Tariq Al-Homayed
Saudi journalist and writer, and former editor-in-chief of Asharq Al-Awsat newspaper

Kissinger’s Depression!

After China mediated Saudi Arabia and Iran’s agreement to reestablish ties, Fareed Zakaria and David Ignatius, both of whom defend the policies of former President Barack Obama and current President Joe Biden, published articles centered around the world’s most famous foreign minister, Henry Kissinger.

The two writers reminded us of the historic breakthrough in relations between Washington and Beijing that Kissinger had made through a clandestine visit to China in 1971, which put an end to years of animosity between the two countries. Zakaria describes this achievement as “a remarkable case of historical resonance” and Kissinger’s “greatest diplomatic triumph.”

As for Ignatius, he interviewed Kissinger and began his article by saying: “Henry Kissinger must have a sense of deja vu as he watches China broker a rapprochement between Saudi Arabia and Iran,” referencing Kissinger’s success with China during the Nixon era.

I asked a diplomat who was involved in the process about this. “I don’t think Kissinger feels a sense of déjà vu in as much as he feels depressed,” he told me. He then added that Kissinger “has dedicated his life to keeping Moscow away from Beijing,” and we are seeing them come closer together.

The diplomat also mentioned that US National Security Advisor Zbigniew Brzezinski had always cautioned that nothing could be more dangerous than Russia and China coming together in Eurasia. “With Iran, a third player has been added to the mix.”

As far as Saudi Arabia is concerned, genuine interests link it to China and Russia. These shared interests were imposed by the political recalibration of Riyadh, which began the announcement of the AlUla Agreement. They have been reinforced by the world’s current state of affairs, the most prominent feature of which is the Ukraine war. Saudi Arabia cannot be reproached, as even the French President has announced his intention to enhance the prospects for peace in Ukraine by turning to China.

The French President’s visit attests to the soundness of Saudi Arabia’s foreign policy. I do not favor labeling it “zeroing problems,” as one cannot have a problem-free foreign policy. The language of politics is one of interests, and it is currently in Riyadh’s interest to ensure the success of its historical initiative, Vision 2030.

As for my sources, they tell me that Beijing is expanding “diplomatically.” It is doing so without military bases or political dictates, taking the opposite approach of US foreign policy, one that Zakaria is now advocating and that we and the levelheaded have argued in favor of since Obama’s term in office.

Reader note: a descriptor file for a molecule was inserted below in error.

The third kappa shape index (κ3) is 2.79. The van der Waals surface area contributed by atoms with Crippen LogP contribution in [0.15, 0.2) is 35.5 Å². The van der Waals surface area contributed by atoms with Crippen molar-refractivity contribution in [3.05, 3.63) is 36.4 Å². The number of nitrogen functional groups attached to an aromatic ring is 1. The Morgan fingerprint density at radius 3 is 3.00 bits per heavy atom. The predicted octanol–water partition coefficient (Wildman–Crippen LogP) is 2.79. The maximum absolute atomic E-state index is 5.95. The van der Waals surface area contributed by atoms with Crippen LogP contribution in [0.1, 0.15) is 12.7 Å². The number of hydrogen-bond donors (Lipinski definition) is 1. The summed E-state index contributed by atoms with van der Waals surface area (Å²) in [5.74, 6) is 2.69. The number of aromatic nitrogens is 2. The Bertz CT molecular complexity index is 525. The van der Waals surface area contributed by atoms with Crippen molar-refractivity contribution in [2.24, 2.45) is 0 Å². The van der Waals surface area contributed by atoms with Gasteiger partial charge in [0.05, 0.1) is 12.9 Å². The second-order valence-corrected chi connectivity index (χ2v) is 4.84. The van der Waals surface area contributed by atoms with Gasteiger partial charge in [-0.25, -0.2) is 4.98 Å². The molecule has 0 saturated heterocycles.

Zakaria says that China’s mediation of the deal between Saudi Arabia and Iran “exposes a deep-seated flaw in American foreign policy, one that has gotten worse in recent years.” I believe that this flaw began to emerge during George W. Bush’s term and became stronger under Obama. It has now deepened. The most basic example is the shameful US withdrawal from Afghanistan, which cost Washington its credibility.

Zakaria adds that Washington has “lost {its} flexibility and suppleness” and that US foreign policy “consists of grand moral declarations that divide the world into black and white,” with sanctions and damaging legislation constantly readily threatened. This has made “the political atmosphere so charged that merely talking with a “foe” becomes risky.”

He also argues that “America’s unipolar status has corrupted the country’s foreign policy elite” and that US foreign policy “is all too often an exercise in making demands and issuing threats and condemnations,” while divergent perspectives and compromise are absent.

To sum up, this is not to suggest that the United States is done for or to argue for replacing; rather, I am saying that we all remember the unfair criticism leveled at the countries seeking moderation led by Saudi Arabia and that Washington’s “elite” has now woken up to the fact that such criticism only applies to their own foreign policy, not that of our countries. Thus, we cannot blame Kissinger if he has become depressed so late in his life.